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When is the first presidential debate? September 29.

Joe Biden and Donald Trump will meet onstage in Cleveland for the first debate of the general election.

Joe Biden at the 11th Democratic debate on March 15, 2020.
Mandel Ngan/AFP/Getty Images

The coronavirus pandemic has changed a lot about the 2020 presidential campaign, but at least one thing is set to proceed mostly as planned: the debates. The first of those, between Democratic presidential nominee Joe Biden and President Donald Trump, is set to take place on September 29 in Cleveland, Ohio.

The debate will be held on the joint campus shared by Case Western Reserve University and Cleveland Clinic. The nonpartisan Commission on Presidential Debates has announced that Fox News anchor Chris Wallace will moderate, and the debate will run from 9 to 10:30 pm Eastern time.

Two more presidential debates and a vice-presidential debate will follow in October.

According to Dr. James Merlino, a Cleveland Clinic executive, the September debate audience will be kept small, likely no more than 200 people, and now-familiar public health protocols — “sanitizing hands, testing, doing health screenings, wearing masks, all of that” — will be in place for the debate.

As with everything else this year, the debates have been beset with uncertainty. Though the University of Notre Dame was originally set to host the first debate, it pulled out in late July, citing coronavirus concerns.

“In the end, the constraints the coronavirus pandemic put on the event — as understandable and necessary as they are — have led us to withdraw,” Notre Dame president Rev. John Jenkins said at the time.

Notre Dame isn’t the only host to back out; the University of Michigan Ann Arbor was set to host the second debate but canceled in June. And the changes might not stop there: According to reporting by Cleveland’s ABC affiliate, a live debate audience could be nixed entirely if the coronavirus risk is too great.

And that’s just the Covid-related uncertainty. Earlier this month, the Trump campaign tried to request a schedule change: In a letter to the CPD, Trump lawyer Rudy Giuliani petitioned either for the addition of a fourth debate — there are three currently scheduled — or for the third debate to be moved from late October to early September, arguing that voters need a chance to watch the candidates debate before early and mail-in voting starts.

“How can voters be sending in Ballots starting, in some cases, one month before the First Presidential Debate,” Trump tweeted at the time. “Move the First Debate up.”

Giuliani also included a list of suggested debate moderators, including Fox News’s Bret Baier and Maria Bartiromo and conservative pundit Hugh Hewitt.

The commission, however, roundly rejected the Trump campaign’s requests — none of the four debate moderators announced Wednesday were names from Giuliani’s list.

In addition to the Trump team’s suggested revisions to the debate schedule, there was also a short-lived faux controversy over whether Biden would appear at the debates, prompted in part by a WSJ editorial board op-ed.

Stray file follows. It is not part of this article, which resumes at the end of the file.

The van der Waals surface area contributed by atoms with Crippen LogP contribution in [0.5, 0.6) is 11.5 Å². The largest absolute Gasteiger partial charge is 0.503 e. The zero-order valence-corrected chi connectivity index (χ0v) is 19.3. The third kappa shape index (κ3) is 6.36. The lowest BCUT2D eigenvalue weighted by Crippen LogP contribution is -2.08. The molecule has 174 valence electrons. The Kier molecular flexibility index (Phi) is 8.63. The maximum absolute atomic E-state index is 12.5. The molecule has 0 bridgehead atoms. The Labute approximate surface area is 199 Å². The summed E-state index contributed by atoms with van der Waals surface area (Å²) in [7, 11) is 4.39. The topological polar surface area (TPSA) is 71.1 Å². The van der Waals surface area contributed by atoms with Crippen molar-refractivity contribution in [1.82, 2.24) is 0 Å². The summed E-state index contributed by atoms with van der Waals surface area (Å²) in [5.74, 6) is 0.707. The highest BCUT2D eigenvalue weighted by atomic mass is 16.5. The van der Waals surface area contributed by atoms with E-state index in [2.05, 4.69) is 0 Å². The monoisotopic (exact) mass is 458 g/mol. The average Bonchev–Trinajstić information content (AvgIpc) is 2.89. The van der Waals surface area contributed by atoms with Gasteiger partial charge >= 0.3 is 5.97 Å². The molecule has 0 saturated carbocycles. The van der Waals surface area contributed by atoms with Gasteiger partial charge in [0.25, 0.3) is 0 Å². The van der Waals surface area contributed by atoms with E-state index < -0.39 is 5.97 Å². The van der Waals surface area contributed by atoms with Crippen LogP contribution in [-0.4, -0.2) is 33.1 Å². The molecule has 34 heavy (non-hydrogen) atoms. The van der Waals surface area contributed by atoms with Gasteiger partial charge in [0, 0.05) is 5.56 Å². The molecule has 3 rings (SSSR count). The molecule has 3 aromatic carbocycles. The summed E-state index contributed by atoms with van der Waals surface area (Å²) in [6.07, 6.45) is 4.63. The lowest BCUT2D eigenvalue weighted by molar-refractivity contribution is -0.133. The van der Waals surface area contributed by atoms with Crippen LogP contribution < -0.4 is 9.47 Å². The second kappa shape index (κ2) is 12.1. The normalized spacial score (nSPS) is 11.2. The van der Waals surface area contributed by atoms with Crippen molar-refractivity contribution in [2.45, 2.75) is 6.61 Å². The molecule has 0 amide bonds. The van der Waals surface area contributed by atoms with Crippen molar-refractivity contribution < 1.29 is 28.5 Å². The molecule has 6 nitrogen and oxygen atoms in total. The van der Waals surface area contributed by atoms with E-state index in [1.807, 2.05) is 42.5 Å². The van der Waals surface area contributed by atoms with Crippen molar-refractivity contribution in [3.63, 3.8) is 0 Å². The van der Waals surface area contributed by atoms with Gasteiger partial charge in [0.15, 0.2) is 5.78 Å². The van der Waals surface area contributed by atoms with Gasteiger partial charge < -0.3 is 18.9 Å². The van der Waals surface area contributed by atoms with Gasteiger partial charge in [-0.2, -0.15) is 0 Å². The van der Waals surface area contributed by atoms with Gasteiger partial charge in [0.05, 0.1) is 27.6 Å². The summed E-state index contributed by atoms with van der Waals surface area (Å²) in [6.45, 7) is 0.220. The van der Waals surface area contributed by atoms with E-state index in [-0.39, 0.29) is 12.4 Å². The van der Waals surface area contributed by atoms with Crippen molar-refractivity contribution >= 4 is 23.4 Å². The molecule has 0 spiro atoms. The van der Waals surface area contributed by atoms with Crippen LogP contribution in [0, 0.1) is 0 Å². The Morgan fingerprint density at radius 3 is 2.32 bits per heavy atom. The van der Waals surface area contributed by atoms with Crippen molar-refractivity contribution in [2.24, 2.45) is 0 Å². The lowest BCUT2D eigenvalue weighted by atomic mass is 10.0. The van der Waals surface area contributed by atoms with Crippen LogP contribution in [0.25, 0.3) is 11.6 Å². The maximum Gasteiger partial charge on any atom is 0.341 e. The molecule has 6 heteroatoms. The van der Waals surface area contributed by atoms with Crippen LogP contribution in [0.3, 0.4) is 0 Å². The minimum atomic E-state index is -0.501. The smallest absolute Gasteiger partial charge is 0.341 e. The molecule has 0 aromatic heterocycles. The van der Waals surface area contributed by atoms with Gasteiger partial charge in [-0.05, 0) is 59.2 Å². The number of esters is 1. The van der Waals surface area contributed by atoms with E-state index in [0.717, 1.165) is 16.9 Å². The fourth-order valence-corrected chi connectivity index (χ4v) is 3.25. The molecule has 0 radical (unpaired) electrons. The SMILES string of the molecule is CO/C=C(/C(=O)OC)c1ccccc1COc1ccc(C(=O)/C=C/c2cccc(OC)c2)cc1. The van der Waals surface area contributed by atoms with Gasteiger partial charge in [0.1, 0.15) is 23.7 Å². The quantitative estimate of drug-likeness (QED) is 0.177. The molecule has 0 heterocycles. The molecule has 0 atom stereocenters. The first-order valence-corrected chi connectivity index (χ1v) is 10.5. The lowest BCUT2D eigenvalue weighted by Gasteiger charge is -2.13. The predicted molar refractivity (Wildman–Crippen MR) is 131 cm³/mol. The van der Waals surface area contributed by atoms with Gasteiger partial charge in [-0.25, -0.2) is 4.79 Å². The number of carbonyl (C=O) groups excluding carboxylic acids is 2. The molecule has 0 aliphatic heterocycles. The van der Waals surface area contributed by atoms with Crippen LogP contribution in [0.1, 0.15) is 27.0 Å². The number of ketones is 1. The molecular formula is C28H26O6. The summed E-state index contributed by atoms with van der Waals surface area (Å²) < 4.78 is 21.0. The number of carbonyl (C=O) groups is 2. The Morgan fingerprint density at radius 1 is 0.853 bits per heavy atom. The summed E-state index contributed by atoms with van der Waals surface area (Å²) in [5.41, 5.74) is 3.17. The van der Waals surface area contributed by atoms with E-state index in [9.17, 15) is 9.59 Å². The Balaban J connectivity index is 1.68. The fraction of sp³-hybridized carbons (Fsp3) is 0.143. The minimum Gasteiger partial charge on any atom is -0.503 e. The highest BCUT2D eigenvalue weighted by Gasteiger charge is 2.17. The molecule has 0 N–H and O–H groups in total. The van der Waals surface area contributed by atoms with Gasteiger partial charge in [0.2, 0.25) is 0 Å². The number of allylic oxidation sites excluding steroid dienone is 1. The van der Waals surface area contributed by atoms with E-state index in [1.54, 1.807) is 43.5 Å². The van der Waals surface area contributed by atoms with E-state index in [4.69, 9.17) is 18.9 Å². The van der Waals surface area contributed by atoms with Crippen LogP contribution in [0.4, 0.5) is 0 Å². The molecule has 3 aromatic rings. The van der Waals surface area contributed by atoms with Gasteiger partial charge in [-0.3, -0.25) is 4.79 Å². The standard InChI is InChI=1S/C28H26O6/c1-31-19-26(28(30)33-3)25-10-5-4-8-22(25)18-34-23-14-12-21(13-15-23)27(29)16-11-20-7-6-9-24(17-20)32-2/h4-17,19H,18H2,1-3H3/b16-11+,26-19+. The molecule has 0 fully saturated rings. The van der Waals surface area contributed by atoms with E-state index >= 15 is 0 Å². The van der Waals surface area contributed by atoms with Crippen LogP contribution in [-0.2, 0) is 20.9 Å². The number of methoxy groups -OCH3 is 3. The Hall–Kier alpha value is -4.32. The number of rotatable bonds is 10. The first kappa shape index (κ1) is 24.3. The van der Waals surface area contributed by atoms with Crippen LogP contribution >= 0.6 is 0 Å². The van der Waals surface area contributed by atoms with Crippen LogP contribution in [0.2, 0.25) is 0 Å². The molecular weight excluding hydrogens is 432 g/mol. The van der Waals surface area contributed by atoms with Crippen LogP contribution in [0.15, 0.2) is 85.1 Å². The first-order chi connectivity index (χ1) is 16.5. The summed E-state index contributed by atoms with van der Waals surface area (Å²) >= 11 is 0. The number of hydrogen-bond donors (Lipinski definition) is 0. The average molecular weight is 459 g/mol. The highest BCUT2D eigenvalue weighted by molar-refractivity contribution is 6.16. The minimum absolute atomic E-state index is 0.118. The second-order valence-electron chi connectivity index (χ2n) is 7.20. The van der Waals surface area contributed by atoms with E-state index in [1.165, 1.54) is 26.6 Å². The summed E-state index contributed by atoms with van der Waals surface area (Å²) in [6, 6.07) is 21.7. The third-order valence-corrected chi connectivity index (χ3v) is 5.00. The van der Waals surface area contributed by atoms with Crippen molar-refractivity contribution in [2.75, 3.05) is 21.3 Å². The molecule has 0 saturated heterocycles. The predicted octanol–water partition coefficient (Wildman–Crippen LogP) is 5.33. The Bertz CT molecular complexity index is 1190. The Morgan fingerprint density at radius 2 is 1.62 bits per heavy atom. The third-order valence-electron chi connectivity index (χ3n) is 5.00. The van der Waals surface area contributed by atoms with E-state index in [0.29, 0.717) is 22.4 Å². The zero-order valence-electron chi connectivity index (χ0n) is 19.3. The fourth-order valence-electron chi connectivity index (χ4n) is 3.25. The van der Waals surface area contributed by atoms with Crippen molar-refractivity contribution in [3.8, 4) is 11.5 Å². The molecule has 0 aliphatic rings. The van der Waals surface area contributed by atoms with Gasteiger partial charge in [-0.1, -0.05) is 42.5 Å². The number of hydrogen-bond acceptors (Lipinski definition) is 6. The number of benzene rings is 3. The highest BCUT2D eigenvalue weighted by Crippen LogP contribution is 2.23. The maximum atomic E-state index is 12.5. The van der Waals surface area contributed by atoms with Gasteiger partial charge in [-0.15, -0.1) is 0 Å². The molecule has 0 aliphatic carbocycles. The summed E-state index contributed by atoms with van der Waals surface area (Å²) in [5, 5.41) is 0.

As the Washington Post’s Dave Weigel pointed out in August though, “the ‘Biden wants to cancel the debates’ meme is a TV invention.” There are no signs that the Biden campaign ever considered withdrawing from the debates.

In a statement after the moderators were announced, Biden spokesperson Andrew Bates reiterated that point: “As Joe Biden has said for months — without farcical antics — he looks forward to participating in the debates set by the commission, regardless of who the independently chosen moderators are,” Bates said Wednesday.

Biden has a steady polling lead

When Biden and Trump do take the stage late next month, they’re likely to be facing a political reality — a raging pandemic, an economy in crisis, and a national reckoning over race — that doesn’t look too different from right now.

Biden’s polling lead, which stands in early September at 7.5 points in the FiveThirtyEight national polling average, has remained fairly steady, though it’s down from its high of better than 9 points earlier this summer. And while polls are more of a “‘snapshot’ in time, and not necessarily predictive of the election’s final result,” as my colleague Li Zhou has explained, the underlying structures of American life right now don’t look like they’ll change in the near term.

The US continues to report tens of thousands of daily new coronavirus cases. Weekly jobless claims have dipped below 1 million only once since late March. And public approval on Trump’s handling of the pandemic has remained below 40 percent since early July.

Absentee ballots will start going out as early as September 4 (in North Carolina), and the general election will be just 35 days away when the candidates meet in Cleveland.

The second and third debates will take place on October 15 and 22, respectively, in Miami and Nashville, Tennessee. C-SPAN editor Steve Scully will moderate the Miami debate, and NBC anchor Kristen Welker has been announced as the moderator for the final debate in Tennessee. Democratic vice presidential nominee Kamala Harris and Vice President Mike Pence will also meet at the University of Utah in Salt Lake City for a debate of their own on October 7, moderated by USA Today Washington bureau chief Susan Page.


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